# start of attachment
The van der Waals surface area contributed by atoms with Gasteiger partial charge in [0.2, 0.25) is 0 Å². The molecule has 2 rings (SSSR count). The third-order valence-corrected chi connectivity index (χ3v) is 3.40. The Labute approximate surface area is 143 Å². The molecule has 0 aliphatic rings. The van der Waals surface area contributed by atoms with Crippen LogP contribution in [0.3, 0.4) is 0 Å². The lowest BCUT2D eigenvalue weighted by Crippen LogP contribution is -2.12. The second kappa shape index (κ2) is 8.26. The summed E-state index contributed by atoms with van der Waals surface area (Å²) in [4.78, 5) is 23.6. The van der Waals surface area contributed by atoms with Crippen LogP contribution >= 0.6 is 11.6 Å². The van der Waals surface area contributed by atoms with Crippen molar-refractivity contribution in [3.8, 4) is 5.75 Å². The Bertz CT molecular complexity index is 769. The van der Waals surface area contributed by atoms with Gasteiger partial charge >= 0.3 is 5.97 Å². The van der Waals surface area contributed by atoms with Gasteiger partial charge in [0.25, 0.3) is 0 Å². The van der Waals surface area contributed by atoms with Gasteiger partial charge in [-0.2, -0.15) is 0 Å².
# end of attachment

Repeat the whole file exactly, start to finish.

The van der Waals surface area contributed by atoms with Gasteiger partial charge in [0.2, 0.25) is 0 Å². The molecule has 2 rings (SSSR count). The third-order valence-corrected chi connectivity index (χ3v) is 3.40. The Labute approximate surface area is 143 Å². The molecule has 0 aliphatic rings. The van der Waals surface area contributed by atoms with Crippen LogP contribution in [0.3, 0.4) is 0 Å². The lowest BCUT2D eigenvalue weighted by Crippen LogP contribution is -2.12. The second kappa shape index (κ2) is 8.26. The summed E-state index contributed by atoms with van der Waals surface area (Å²) in [4.78, 5) is 23.6. The van der Waals surface area contributed by atoms with Crippen LogP contribution >= 0.6 is 11.6 Å². The van der Waals surface area contributed by atoms with Crippen molar-refractivity contribution in [3.8, 4) is 5.75 Å². The Bertz CT molecular complexity index is 769. The van der Waals surface area contributed by atoms with Gasteiger partial charge >= 0.3 is 5.97 Å². The van der Waals surface area contributed by atoms with Gasteiger partial charge in [0.25, 0.3) is 0 Å². The van der Waals surface area contributed by atoms with Gasteiger partial charge in [-0.2, -0.15) is 0 Å².